My goal is to take the right hand button, which controls the song selection, and change it to arcade buttons which can be put on a child's wheelchair.
The manual seems to say that pressing the right or left controls changes the song—forward and backward. Nonetheless this doesn’t really change anything material. Unless they are doing something unexpectedly funky to get the switch closure(s) from the controls, the man-in-the-middle parallel hijacking of the switches seems the best way to go.

Practically speaking, you’ll need a JST connector assortment of the right type—male and female wire-to-wire connector housings and pins, along with a crimping tool. The pins in JST connectors take a little practice to crimp, but they are cheap to practice on.

Alternatively, depending on connector pitch (a glance at the internal photos suggests ~2mm, but that could be 2.54m or something else) you may find a kit with pre-crimped wires and housings that let you just plug them in. This can save some time and frustration but you will still have to make some of your own leads that include two wires on a pin. You can do this by crimping or possibly by carefully soldering to the strain relief portion of the pre-crimped wire.

If you need more help as you proceed, don’t hesitate to ask.
 

Irving

Joined Jan 30, 2016
3,979
Looking at the internal photos I'm surmising thats a custom rotary switch. It has 4 connections, a common ground and 3 switches. One is the pushbutton and the other two are the A/B quadrature output. Most similar switches have 5-wires and a +ve power input with onboard pull-up resistors and filter capacitors. Since space here is constrained I suspect they've gone with a custom design and offloaded the other components to the main board.

It easy to confim this - unplug the switch and, using a continuity tester, look for 2pins that give continuity when the button is pressed. Choose one of those as G and see if you get intermittent continuity to one of the remaining pins. If so the G pin is the common connection, if not try the other 'non-G' pin from the first test - that should give the desired result.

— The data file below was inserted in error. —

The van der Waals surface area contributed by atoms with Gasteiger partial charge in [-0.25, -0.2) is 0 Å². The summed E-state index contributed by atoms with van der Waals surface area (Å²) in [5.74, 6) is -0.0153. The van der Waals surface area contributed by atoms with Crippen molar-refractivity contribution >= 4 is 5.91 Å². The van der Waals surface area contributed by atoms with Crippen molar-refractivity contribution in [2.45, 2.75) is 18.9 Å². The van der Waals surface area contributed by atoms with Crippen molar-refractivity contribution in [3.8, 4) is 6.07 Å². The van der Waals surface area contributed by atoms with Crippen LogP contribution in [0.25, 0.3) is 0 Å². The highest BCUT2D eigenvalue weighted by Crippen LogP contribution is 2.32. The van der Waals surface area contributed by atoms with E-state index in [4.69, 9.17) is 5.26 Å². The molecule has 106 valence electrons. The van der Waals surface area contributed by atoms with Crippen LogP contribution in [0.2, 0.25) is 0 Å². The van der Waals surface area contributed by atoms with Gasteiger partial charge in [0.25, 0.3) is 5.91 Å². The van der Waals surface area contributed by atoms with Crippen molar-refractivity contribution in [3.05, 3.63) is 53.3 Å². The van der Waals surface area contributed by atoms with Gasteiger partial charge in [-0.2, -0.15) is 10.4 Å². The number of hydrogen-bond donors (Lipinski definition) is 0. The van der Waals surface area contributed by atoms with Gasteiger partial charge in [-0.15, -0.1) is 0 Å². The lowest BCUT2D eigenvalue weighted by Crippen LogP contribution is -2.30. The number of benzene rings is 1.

Now - how to convert 2 switches to A/B quadrature? Actually quite simple - more in a short while once I've drawn it up....
 

Thread Starter

RandomSTEM

Joined Apr 3, 2024
2
Just an FYI. I’m reading everything but I’m in the part of the country that got a surprise snowstorm and have no electricity at the moment. I’m super fascinated and grateful . More detailed responses when I can open one up and get better photos
 

Irving

Joined Jan 30, 2016
3,979
As promised - here is the 2 push button to quadrature encoding logic:

U1a & b make a simple RC clock which drives U2 & U3 to give the A/B quadrature encoded pulse. The 'dir' signal determines if a leads b (forward) or lags it (reverse). A quick (<.5sec) press on either pushbutton PB1 (forward) and PB2 (reverse) are latched by U5a and U5b respectively to provide the 'go' and 'dir' signals to the quadrature generator, which runs for 1 cycle and generates a stop pulse (U4a, U1c & d). If PB1 or PB2 are held down for more than 0.7sec approx a continuous stream of a/b pulses is produced. The transistors Q1 and Q2 connect to the ground, A and B pins of the rotary switch, which can safely be used in parallel if desired. The only other connection required is a source of voltage for Vcc, around 3 - 5v, from the device or from a separate Lipo or LiFe cell which will run for ages as total consumption is around 200uA.

1712592932332.png

But if that's too complicated, here is the even simpler version... An 8-pin ATTiny85 microcontroller programmed to provide the same logic as shown above

1712595832746.png
 

Irving

Joined Jan 30, 2016
3,979
Used the idea of converting a rotary encoder to push-buttons in a STEM tutorial (14/15y age group) and this is what the group came up with, initially on an Arduino Uno, then ported to an ATtiny85..